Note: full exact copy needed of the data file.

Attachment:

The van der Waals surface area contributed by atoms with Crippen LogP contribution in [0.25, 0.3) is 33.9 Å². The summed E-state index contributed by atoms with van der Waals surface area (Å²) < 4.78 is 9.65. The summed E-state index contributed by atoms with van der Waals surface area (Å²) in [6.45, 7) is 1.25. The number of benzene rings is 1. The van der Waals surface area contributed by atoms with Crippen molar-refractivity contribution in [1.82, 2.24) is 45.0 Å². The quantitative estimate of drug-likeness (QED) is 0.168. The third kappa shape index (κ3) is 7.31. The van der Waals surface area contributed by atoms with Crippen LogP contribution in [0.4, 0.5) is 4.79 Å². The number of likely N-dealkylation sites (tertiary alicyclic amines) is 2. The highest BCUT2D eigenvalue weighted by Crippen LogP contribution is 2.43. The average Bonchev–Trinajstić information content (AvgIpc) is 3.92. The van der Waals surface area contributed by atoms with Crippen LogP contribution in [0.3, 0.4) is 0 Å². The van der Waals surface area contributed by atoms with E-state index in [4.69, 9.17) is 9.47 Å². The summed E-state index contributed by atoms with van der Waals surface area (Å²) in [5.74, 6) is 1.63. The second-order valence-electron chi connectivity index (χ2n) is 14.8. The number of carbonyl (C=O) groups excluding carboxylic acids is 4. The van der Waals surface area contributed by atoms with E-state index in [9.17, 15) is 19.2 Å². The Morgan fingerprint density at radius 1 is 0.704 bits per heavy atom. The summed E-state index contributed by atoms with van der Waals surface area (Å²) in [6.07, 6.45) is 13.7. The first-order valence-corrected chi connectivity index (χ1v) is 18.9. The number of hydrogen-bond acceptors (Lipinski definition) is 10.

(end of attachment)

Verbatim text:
The van der Waals surface area contributed by atoms with Crippen LogP contribution in [0.25, 0.3) is 33.9 Å². The summed E-state index contributed by atoms with van der Waals surface area (Å²) < 4.78 is 9.65. The summed E-state index contributed by atoms with van der Waals surface area (Å²) in [6.45, 7) is 1.25. The number of benzene rings is 1. The van der Waals surface area contributed by atoms with Crippen molar-refractivity contribution in [1.82, 2.24) is 45.0 Å². The quantitative estimate of drug-likeness (QED) is 0.168. The third kappa shape index (κ3) is 7.31. The van der Waals surface area contributed by atoms with Crippen LogP contribution in [0.4, 0.5) is 4.79 Å². The number of likely N-dealkylation sites (tertiary alicyclic amines) is 2. The highest BCUT2D eigenvalue weighted by Crippen LogP contribution is 2.43. The average Bonchev–Trinajstić information content (AvgIpc) is 3.92. The van der Waals surface area contributed by atoms with Crippen LogP contribution in [0.3, 0.4) is 0 Å². The van der Waals surface area contributed by atoms with E-state index in [4.69, 9.17) is 9.47 Å². The summed E-state index contributed by atoms with van der Waals surface area (Å²) in [5.74, 6) is 1.63. The second-order valence-electron chi connectivity index (χ2n) is 14.8. The number of carbonyl (C=O) groups excluding carboxylic acids is 4. The van der Waals surface area contributed by atoms with E-state index in [9.17, 15) is 19.2 Å². The Morgan fingerprint density at radius 1 is 0.704 bits per heavy atom. The summed E-state index contributed by atoms with van der Waals surface area (Å²) in [6.07, 6.45) is 13.7. The first-order valence-corrected chi connectivity index (χ1v) is 18.9. The number of hydrogen-bond acceptors (Lipinski definition) is 10.